I recently left the UK’s Government Digital Service (GDS). I’m really happy with my time there. It felt like a special moment, so I guess Tom Loosemore was right when he talked to people in 2012 about carpe diem1.
There are lots of amazing memories, which I’m writing down whilst I can still remember them.
Oh you arsehole, you’re leaving! – Louise Downe
I turned up early one morning in February, ready to meet Mat Wall. He was running a bit late, and wanted to have a quick fag. I’d previously met him at a MongoDB Skillsmatter talk he’d done — we’d had a reasonably sensible conversation. Pretty soon after, he’d left the Guardian to join GDS.
I was pretty much shitting myself, not having had to interview for a job for 8 or 9 years. I’d interviewed for my first 2 jobs in web, and then followed friends via word of mouth for later gigs.
Next Paul Downey arrived. I read a lot; I’d read most of his stuff and liked what I’d read. That didn’t really help me relax.
But then we sat down, and we talked and I drew stuff. I could switch into answering the questions and exploring the problems. I must have done something right though. They offered me a job as Technical Architect rather than Developer.
This was pretty special. Still pinching myself over this one, we got it over the line and kept improving it. It saved millions of pounds for the taxpayer. Lots of people said it couldn’t be done. Apparently some people didn’t want us to do it. We got agile service delivery and service design firmly at the heart of central government. The strategy was delivery.
One day someone will write a detailed account about that time, but this isn’t that tale.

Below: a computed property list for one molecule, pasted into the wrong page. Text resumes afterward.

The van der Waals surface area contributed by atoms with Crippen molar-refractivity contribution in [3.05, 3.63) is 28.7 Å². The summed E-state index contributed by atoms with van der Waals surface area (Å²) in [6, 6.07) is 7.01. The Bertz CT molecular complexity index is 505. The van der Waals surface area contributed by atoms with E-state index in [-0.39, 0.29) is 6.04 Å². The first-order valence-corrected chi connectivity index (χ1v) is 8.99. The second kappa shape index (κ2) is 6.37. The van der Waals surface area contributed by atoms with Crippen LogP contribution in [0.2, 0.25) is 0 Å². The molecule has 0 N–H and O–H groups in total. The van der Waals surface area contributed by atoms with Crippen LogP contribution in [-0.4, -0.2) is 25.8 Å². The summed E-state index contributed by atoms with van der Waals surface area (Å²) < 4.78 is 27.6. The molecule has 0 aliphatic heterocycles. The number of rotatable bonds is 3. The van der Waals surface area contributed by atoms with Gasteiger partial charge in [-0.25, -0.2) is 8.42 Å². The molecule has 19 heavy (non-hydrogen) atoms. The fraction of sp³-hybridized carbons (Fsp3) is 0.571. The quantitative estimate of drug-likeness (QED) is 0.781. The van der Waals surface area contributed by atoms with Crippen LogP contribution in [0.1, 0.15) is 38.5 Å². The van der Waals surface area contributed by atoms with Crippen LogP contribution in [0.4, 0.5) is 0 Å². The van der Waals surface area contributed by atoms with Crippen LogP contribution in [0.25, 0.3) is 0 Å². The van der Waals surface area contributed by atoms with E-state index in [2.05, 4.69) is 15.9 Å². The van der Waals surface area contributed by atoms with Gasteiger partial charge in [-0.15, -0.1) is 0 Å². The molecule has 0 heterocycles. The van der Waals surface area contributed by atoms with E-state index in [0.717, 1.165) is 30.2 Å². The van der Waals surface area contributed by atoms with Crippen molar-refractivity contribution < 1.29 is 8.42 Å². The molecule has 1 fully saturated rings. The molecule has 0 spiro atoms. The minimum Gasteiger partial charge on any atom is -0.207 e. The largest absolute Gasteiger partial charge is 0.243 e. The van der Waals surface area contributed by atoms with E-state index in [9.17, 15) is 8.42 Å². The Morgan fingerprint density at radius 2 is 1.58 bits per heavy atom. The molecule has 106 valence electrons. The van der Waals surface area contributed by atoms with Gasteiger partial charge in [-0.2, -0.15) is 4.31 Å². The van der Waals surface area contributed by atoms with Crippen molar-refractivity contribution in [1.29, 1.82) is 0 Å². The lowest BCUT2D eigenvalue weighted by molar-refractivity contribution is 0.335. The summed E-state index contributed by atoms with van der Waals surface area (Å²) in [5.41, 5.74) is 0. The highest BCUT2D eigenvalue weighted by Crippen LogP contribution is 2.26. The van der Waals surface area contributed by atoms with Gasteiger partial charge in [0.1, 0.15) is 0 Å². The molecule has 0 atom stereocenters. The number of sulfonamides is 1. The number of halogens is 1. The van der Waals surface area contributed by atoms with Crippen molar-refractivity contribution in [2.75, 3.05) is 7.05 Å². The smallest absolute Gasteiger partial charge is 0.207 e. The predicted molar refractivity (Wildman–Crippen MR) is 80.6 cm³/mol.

The Government Service Manual
NB the Government Service Manual, not the GDS Service Manual.
I think this is one of the things I’m happiest about. Publishing a description of how to make good, user-centred services on the central government website. Showing all the things that go into making that happen.
It’s also brilliant to see a team iterating on this now, and I know they’re going to take this to the next level.
Being the much-copied originator
Since we started, we’ve seen similar initiatives in:
- New Zealand
- the USA
It is fantastic to see others going on that journey. We now have a global community delivering public services, learning together.
Don’t talk to him, he’s leaving. – Martyn Inglis
I now know a little about more things in the world. My opinion of the media has adjusted accordingly.
Far too many names to list. I love you all, I learned so much from you, and had so much fun doing it. I’ve made some great friends. Talented, passionate people working on stuff that matters. People that blew apart my ridiculous preconceptions about the quality of people in the public sector. I have a burning desire to go back at some point and do more things with these people.
Splitter! – psd